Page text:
6. Problem-solving

When schedules change or new challenges arise, the ability to problem-solve is invaluable. A busy administrative assistant is likely to encounter unexpected obstacles. If they can think quickly, be flexible and think creatively, they can solve problems with ease. A good problem-solver is also open to asking for help and collaborating with team members to overcome challenges. Discussion, compromise and resilience are invaluable parts of problem-solving. 

Read more: Problem-Solving Skills: Definition and Examples

7. Technology

Anyone who performs most of their work on a computer is likely to need experience and skills related to technology. Administrative assistants should be comfortable with Microsoft Office software or similar suites, including word processors, spreadsheets and tools for creating publications. Additionally, they may need to send faxes, scan documents or input data into a customer relationship management system. Comfort with browsers, software and operating systems will help you be successful in the workplace as an administrative assistant.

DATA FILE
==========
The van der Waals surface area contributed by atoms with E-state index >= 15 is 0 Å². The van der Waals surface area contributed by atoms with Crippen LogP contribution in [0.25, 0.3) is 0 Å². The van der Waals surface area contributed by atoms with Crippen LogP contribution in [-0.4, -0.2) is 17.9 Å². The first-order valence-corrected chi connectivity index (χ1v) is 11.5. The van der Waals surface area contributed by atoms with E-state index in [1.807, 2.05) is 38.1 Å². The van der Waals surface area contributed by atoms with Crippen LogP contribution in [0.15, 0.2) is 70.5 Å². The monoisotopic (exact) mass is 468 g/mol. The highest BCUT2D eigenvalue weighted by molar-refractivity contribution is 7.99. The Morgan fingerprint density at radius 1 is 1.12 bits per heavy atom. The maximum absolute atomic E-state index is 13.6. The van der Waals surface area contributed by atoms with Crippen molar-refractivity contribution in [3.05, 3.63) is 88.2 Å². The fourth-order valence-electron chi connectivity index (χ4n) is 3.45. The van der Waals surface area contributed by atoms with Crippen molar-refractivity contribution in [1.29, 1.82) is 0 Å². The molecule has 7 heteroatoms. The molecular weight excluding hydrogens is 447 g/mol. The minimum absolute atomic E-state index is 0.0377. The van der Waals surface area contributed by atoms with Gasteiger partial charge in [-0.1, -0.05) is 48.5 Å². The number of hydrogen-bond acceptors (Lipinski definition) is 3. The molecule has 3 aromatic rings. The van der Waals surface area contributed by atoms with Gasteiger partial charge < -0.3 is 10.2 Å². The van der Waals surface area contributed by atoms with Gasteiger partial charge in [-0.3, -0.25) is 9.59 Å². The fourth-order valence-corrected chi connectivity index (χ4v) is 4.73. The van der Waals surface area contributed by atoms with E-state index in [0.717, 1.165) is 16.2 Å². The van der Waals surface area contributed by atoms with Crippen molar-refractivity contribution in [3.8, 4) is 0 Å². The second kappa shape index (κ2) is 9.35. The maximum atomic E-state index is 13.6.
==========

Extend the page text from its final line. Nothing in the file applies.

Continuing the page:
Read more: Computer Skills: Definition and Examples

8. Independence

This skill is also known as the ability to work autonomously. You should be able to process information, follow instructions and complete tasks with minimal supervision. Administrative assistants may be the only team member who supports a workplace, so being independent helps them perform tasks correctly with little assistance.

Sample administrative assistant skills resume section

With the use of just a few keywords and phrases, you will be able to highlight valuable administrative assistant skills on your resume. 

Administrative assistant skills in a resume skills section

On your resume, you will likely want to include a skills section that includes various hard and soft skills. These can be broad while also relating to the job to which you are applying. Be sure to include any certifications you’ve earned, skill-specific classes you’ve taken or technology tools you’ve mastered.